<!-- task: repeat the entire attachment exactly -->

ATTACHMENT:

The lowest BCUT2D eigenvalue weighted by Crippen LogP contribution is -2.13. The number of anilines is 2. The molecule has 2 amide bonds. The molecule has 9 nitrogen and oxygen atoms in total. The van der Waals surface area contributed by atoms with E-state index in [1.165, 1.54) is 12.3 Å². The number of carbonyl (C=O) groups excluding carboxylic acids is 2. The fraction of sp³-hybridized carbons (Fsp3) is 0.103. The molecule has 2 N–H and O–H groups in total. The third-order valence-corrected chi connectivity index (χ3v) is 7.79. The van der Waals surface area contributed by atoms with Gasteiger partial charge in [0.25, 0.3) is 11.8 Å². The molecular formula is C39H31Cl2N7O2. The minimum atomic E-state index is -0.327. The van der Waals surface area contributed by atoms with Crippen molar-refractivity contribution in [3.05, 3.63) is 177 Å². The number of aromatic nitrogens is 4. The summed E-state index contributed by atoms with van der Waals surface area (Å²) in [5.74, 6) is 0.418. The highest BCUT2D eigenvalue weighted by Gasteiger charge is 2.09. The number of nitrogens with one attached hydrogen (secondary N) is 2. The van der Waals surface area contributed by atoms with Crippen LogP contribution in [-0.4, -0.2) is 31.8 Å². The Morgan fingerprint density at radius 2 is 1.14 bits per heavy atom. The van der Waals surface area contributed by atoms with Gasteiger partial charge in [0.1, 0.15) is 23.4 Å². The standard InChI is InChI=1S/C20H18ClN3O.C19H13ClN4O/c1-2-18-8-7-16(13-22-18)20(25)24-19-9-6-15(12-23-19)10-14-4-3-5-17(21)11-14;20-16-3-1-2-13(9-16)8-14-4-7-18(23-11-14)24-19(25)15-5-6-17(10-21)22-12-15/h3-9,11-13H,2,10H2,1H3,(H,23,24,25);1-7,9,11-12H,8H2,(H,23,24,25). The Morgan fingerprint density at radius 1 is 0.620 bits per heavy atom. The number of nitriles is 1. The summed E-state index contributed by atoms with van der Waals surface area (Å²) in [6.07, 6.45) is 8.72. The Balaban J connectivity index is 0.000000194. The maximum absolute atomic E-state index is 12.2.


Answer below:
The lowest BCUT2D eigenvalue weighted by Crippen LogP contribution is -2.13. The number of anilines is 2. The molecule has 2 amide bonds. The molecule has 9 nitrogen and oxygen atoms in total. The van der Waals surface area contributed by atoms with E-state index in [1.165, 1.54) is 12.3 Å². The number of carbonyl (C=O) groups excluding carboxylic acids is 2. The fraction of sp³-hybridized carbons (Fsp3) is 0.103. The molecule has 2 N–H and O–H groups in total. The third-order valence-corrected chi connectivity index (χ3v) is 7.79. The van der Waals surface area contributed by atoms with Gasteiger partial charge in [0.25, 0.3) is 11.8 Å². The molecular formula is C39H31Cl2N7O2. The minimum atomic E-state index is -0.327. The van der Waals surface area contributed by atoms with Crippen molar-refractivity contribution in [3.05, 3.63) is 177 Å². The number of aromatic nitrogens is 4. The summed E-state index contributed by atoms with van der Waals surface area (Å²) in [5.74, 6) is 0.418. The highest BCUT2D eigenvalue weighted by Gasteiger charge is 2.09. The number of nitrogens with one attached hydrogen (secondary N) is 2. The van der Waals surface area contributed by atoms with Crippen LogP contribution in [-0.4, -0.2) is 31.8 Å². The Morgan fingerprint density at radius 2 is 1.14 bits per heavy atom. The van der Waals surface area contributed by atoms with Gasteiger partial charge in [0.1, 0.15) is 23.4 Å². The standard InChI is InChI=1S/C20H18ClN3O.C19H13ClN4O/c1-2-18-8-7-16(13-22-18)20(25)24-19-9-6-15(12-23-19)10-14-4-3-5-17(21)11-14;20-16-3-1-2-13(9-16)8-14-4-7-18(23-11-14)24-19(25)15-5-6-17(10-21)22-12-15/h3-9,11-13H,2,10H2,1H3,(H,23,24,25);1-7,9,11-12H,8H2,(H,23,24,25). The Morgan fingerprint density at radius 1 is 0.620 bits per heavy atom. The number of nitriles is 1. The summed E-state index contributed by atoms with van der Waals surface area (Å²) in [6.07, 6.45) is 8.72. The Balaban J connectivity index is 0.000000194. The maximum absolute atomic E-state index is 12.2.